• I Need to Go Iron My Dog: N trying to get away from his squad to stop Uzi from getting away with her railgun, telling them "I left an extremely dangerous weap— excuse outside!".
  • Instantly Proven Wrong: Khan telling Uzi about the WDF’s important work.
    Khan: Ha ha! Well, we don't just play cards...
    (door opens, revealing WDF playing cards)
    WDF Drone: Khan! Could you grab a fresh pack? We literally only play cards so much, the numbers have faded!
  • Ironic Name: Khan Doorman, whose first name translates to "ruler", is a Dirty Coward who ignores his defense duties in favor of doors.
  • "It" Is Dehumanizing: Ignoring the fact that all of the characters are robots, Uzi refers to N, a Murder Drone, as an "it" upon learning that he talks. Likewise, J (and presumably other murder drones) view the workers as barely sentient machines.
  • Kill All Humans: Double Subverted. Humanity screwed themselves just fine on their own, rather than at the hands of their disgruntled drone workforce. By the end of the pilot, however, Uzi fully plans to destroy the rest of them with the help of her new friend N.
  • Killer Robot: The titular Murder/"Disassembly" Drones, who are sent to hunt down independent Worker Drones and kill them in horrifying ways. By the end of the pilot, it's revealed that Uzi wants to be this to the humans.
  • Leaning on the Fourth Wall: Uzi does this a lot. Particular mention must be made of her presentation at the beginning, which contains a slide diagramming the Hero's Journey.
    Uzi: Are we just going to wait for an inciting incident!?
  • Machine Blood: Robots bleed black oil rather than blood. Strangely, the Murder Drones also bleed yellow liquid from their headlights and face-screens.
  • Mascot Villain: While Uzi and N are the main protagonists of the series, V has been at the forefront of most of the show's promotional material thus far (except for the poster shown above).
  • Mean Character, Nice Actor: Played with. The Workers view the Disassembly Drones as mindless killer beasts. However, it just turns out that the Disassembly Drones focus on killing the Workers when they're around so much that they usually never take the time to talk to them because they simply have no reason to, with N being the first one to reveal that the Disassembly Drones are just as intelligent as the Worker Drones. N plays the straightest example of this trope, as he would much rather make friends than kill the Workers.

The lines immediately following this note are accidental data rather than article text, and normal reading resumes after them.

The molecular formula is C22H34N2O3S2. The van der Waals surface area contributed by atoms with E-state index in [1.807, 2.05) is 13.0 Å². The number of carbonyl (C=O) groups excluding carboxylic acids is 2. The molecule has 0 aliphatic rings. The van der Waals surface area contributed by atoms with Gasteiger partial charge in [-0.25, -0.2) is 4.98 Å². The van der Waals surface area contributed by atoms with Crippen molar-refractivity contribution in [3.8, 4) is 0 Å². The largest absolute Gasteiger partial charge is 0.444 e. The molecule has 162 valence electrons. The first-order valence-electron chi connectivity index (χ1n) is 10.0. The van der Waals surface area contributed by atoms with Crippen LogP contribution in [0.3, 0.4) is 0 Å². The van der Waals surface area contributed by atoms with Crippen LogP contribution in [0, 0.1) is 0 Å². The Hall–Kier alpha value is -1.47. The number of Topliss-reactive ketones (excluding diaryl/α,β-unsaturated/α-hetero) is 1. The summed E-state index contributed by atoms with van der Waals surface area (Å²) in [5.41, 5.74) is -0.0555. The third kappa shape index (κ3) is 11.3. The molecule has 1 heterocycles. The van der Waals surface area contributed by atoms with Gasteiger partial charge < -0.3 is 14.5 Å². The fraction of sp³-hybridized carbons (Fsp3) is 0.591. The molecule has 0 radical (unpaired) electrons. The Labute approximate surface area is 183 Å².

• Mega-Corp: JC Jenson, the creator of the Worker and Disassembly Drones and effective Big Bad of the series.
  • My Species Doth Protest Too Much: Most of the Murder Drones are shown to be either gleefully bloodthirsty or coldly ruthless but N stands out by being Endearingly Dorky and friendly while also being disturbed by the violence being committed by his fellow drones.
  • Nominal Importance: Lampshaded by a Worker Drone who gets bisected by N while telling Uzi that he was never introduced to her.
  • Off with His Head!: The murder drones' preferred method of killing workers. It makes it easier for them to drink their oil.
  • Oh, Crap!: N has this when J slaps him, causing him to realize that 1) the "new recruit" he was talking to was actually Uzi, the Worker Drone who shot his head off with a lethal weapon and 2) he let her escape with the weapon.
  • One-Letter Name: The Murder Drones go by serial designation letters like N, V, and J.